This report does not at all address the total story as to why McCain has had such negative press generated about his campaign. The article implies that McCain did NOTHING to deserve negative attention, when in fact he has blundered horribly. The news media MUST call out ALL public officials when mistakes are made. The media is DOING IT'S JOB by writing negative articles about McCain. I would expect them to slam Obama if he nominated Palin in such a controversial manner, or announced he would not debate his opponent, but Obama has simply not made any mistakes. We cannot operate under the assumption that public figures can do no wrong, and they should only be called out to a small degree. Conservatives like to say that all is gray. It's just not true. We don't want another Iraq war.

Sorry but this is the light you need to look at this topic under.

Posted by: K | 2008-10-26 8:07:49 PM

An interesting followup would be to break down the coverage before and after the selection of Palin as his running mate. Up until that point, McCain seemed a strong second choice to me, but I'd be willing to guess that that selection would mark a turning point in McCain's relationship with the media.

Palin is uniquely unqualified for the role she is has been asked to fill, especially given McCain's age and overall health. The horrific possibility of a Palin Presidency is not something the media should treat neutrally.

Posted by: Voice of Reason | 2008-10-26 9:25:12 PM

Granted - Palin doesn't have a wealth of qualifying experience, either in politics or in the workaday world but, neither does Obama. In fact, if I were in HR and considering the two for a senior executive position in a medium cap company, I'd be shuffling through my in basket, looking for more applications. If push came to shove, I'd have to choose Palin.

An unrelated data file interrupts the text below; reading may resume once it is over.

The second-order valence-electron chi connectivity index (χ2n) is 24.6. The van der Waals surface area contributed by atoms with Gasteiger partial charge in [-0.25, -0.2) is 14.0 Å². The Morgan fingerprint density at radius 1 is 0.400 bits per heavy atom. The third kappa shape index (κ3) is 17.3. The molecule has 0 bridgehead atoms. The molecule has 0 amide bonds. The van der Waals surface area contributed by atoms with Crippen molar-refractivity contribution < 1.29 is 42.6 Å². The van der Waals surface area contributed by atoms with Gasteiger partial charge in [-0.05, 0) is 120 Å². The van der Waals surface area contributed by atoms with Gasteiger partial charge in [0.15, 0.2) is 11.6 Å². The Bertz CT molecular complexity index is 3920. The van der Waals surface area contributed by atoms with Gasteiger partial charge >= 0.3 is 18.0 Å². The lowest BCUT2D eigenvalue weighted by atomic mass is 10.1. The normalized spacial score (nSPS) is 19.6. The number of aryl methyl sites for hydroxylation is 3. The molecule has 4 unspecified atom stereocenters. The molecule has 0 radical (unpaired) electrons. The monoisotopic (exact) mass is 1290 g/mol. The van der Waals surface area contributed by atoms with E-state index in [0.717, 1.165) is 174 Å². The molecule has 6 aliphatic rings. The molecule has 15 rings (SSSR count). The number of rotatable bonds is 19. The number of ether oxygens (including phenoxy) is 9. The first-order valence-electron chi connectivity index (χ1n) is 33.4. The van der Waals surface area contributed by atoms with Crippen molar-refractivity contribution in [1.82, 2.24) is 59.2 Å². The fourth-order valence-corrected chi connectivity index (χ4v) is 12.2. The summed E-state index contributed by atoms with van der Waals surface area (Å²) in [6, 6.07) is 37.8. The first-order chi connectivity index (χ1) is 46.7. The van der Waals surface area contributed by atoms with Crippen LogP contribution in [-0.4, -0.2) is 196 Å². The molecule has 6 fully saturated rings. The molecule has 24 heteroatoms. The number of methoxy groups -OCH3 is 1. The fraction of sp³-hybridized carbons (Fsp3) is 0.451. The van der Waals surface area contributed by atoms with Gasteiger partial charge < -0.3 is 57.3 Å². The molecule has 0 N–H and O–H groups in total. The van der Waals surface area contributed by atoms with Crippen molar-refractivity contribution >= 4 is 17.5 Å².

Remember, notwithstanding that McCain could topple at any time, Palin is applying for the second tier job whereas the lesser candidate, Obama, wants to be President, right off of the top.

Posted by: Zog | 2008-10-27 12:19:27 AM

Seems odd that we are mesmerized by the "Two" choices. One is a straight up communist and the other is a Bush clone. Why isn't anyone looking for someone that can actually do the job of representing "free peoples"? Because neither of these guys do. Obama will redistribute your wealth, and McCain will make you proud to have your grandson come home in a box. These choices are *not* choices that sane people should entertain.

Posted by: JC | 2008-10-27 6:34:51 AM

Give me your vote!!! I will rule malevolently! Your children will be re-distributed equally.

Posted by: OBAMA | 2008-10-27 10:50:28 AM


Why do you spell your name in all capital letters? That seems a bit pretentious.

Do you spell your first name that way, too?

Inquiring minds want to know!


Posted by: Terrence Watson | 2008-10-27 11:10:09 AM


Can anyone explain in lucid terms the overwhelming bias that this election has created across almost the whole of the Fourth Estate? It's hard to understand. I understand the intense dislike of Bush’s rush into Iraq, and the backlash, but he’s not responsible of the current financial calamity the country is now burdened with. Clinton would be a more appropriate culprit, among others.

It seems that all objectivity has evaporated from our news channels. Is this the beginning of a serious disintegration of democracy? I understand Putin's control over Russian media,.. he shoots or poisons those who disagree with him, but what we are witnessing happening here with the news media is dangerous. Even Obama supporters should worry.

Please let me know at http://pacificgatepost.blogspot.com/

... I'd enjoy hearing from you. Can we make sense of this?


Posted by: PacificGatePost | 2008-10-27 4:17:03 PM

Hey, Mr. Watson, you asked him about his first name. That's unacceptably close to asking about his middle name. Watch your step, eh?

Posted by: ebt | 2008-10-28 1:25:19 PM